“There’s no chance of that happening here, Admiral,” Palane said. “First, if it had been going to happen, it already would have. Even General Hibson—” she nodded respectfully to the diminutive, dark-haired Marine “—and the rest of her ground troops would have had a hell of a time stopping a Verdant Vista scale mass uprising. But leaving everything else aside, the military conditions don’t exist. It would be even harder for us to break into the citizen quarters than it was for them to break into Neue Rostock. Unless you’d be willing to let us borrow…oh, I don’t know. Somewhere around five thousand tactical KEWs?”

Michelle shook her head with another smile.

“Tempting,” she said. “Unfortunately, we’ve got enough grief as it is.”

“Well, darn,” Palane said, with an answering smile.

Henke placed her hands on the table and sat up straighter.

“I’m not worried about any sort of pogroms right now, or in the near future. What concerns me is that the Grand Alliance has no desire at all to maintain a long occupation of Mesa. We’ve seen how well that usually works out, and we have no intention of replacing the Sollies’ Frontier Security with our own version of the same thing. That means we have to create a workable planetary government so we can pull the MMA back off-planet—or at least shift it into a secondary position, clearly acting in support of a legitimate, locally constituted government and not as an outside dictatorship—ASAP, and, given Mesa’s history, that’s going to be difficult. If whatever government we leave behind us doesn’t work out, sooner or later there’s going to be a lot of bloodshed. The animosities between Mesa’s full citizens—former full citizens—and everyone else are…intense.”

“‘Intense’ is putting it mildly,” Jeremy said. He didn’t say it with a snarl, though. In fact, his tone seemed almost insouciant. And so did his next words.

“But I really wouldn’t worry too much about it Admiral. You—we, I should say—have several things favoring us.”

“Which are?” Henke asked, and Jeremy nodded toward Web Du Havel.

“We’ve discussed it at some length, and I think it would be best for me to let the judicious scholar here explain it.” An impish grin flashed across his face. “I’m likely to put everything too…ah…”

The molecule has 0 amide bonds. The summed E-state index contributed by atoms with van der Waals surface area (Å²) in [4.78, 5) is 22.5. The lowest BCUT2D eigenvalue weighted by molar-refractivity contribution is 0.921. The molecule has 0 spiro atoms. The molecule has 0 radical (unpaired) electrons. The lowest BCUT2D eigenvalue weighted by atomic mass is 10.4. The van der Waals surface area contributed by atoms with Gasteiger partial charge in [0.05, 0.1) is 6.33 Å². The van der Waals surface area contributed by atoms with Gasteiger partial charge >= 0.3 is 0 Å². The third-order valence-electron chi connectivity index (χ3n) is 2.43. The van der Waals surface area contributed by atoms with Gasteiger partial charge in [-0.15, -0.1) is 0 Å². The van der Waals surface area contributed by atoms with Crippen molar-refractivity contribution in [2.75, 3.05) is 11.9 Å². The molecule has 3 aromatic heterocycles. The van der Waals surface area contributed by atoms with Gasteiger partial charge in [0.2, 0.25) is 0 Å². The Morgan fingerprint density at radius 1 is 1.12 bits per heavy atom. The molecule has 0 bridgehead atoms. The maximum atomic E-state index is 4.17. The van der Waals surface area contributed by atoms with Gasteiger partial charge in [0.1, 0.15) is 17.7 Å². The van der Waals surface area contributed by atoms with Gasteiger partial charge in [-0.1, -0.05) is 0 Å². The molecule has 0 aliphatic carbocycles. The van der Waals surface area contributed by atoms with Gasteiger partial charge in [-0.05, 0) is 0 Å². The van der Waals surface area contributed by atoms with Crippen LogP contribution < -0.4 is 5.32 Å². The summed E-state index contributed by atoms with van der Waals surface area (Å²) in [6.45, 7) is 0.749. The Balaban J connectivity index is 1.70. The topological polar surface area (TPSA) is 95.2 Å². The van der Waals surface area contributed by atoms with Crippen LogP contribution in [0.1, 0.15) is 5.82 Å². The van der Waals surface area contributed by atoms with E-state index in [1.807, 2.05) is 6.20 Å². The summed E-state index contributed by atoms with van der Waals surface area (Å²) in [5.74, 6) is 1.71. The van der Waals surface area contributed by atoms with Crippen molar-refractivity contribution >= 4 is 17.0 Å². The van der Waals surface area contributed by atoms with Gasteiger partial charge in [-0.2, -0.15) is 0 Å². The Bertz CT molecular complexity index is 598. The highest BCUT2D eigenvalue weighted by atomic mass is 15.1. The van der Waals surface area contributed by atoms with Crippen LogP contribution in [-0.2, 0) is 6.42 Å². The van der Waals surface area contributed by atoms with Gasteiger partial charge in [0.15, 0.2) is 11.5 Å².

“Too not judiciously,” Du Havel finished. He sat up straight himself, although he kept his hands in his lap. “The way we see it, Admiral, we have three factors working on our side. ‘Our side’ meaning that of the entire population of the planet, in this case.”

“I’m listening.”

“First, the former slaves are completely disorganized politically. The only significant group that exists in that respect is the Audubon Ballroom, and the Ballroom’s strength on Mesa was…how shall I put this—?”

“No need to be diplomatic about it, Web,” the man named Saburo X said.

His voice was a striking contrast to Jeremy’s: a baritone so deep it was almost an outright basso. Now he looked at Henke and shrugged.

“We never had much strength here, Admiral,” he said. “And even less once the scorpions launched their repression after Green Pines. The great majority of people they butchered and imprisoned were perfectly innocent, but willy-nilly they did sweep up some of our people in the process. Only two of the ones captured survived, and the scorpions didn’t bother capturing very many people in the first place.”

Scorpion was the term used by the Ballroom—and many slaves, for that matter—to refer to anyone working for Manpower or any institution associated with genetic slavery. The casual way, Saburo tossed it off was a good indication of just how…broadly the epithet was applied. Members of the Ballroom didn’t have a lot of use for the notion that anyone suspected of being a slaver in any way, shape, or form had to be considered innocent until proven guilty. Their attitude—certainly their operating philosophy—was more along the lines of kill them all and let God sort them out.

Yet what struck Henke most about Saburo’s use of the term—for that matter, everything he’d said—was that, like Jeremy, there didn’t seem to be any rage underneath it. He seemed quite dispassionate, in fact.

“The point Web is beating around the bush about,” he continued, nodding toward Du Havel, “is that those of us in the Ballroom—yes, I’m still a member, even if Jeremy’s resigned—are in no position to compete with Dusek and the other bosses for the political allegiance of even the former slaves, much less the seccies.”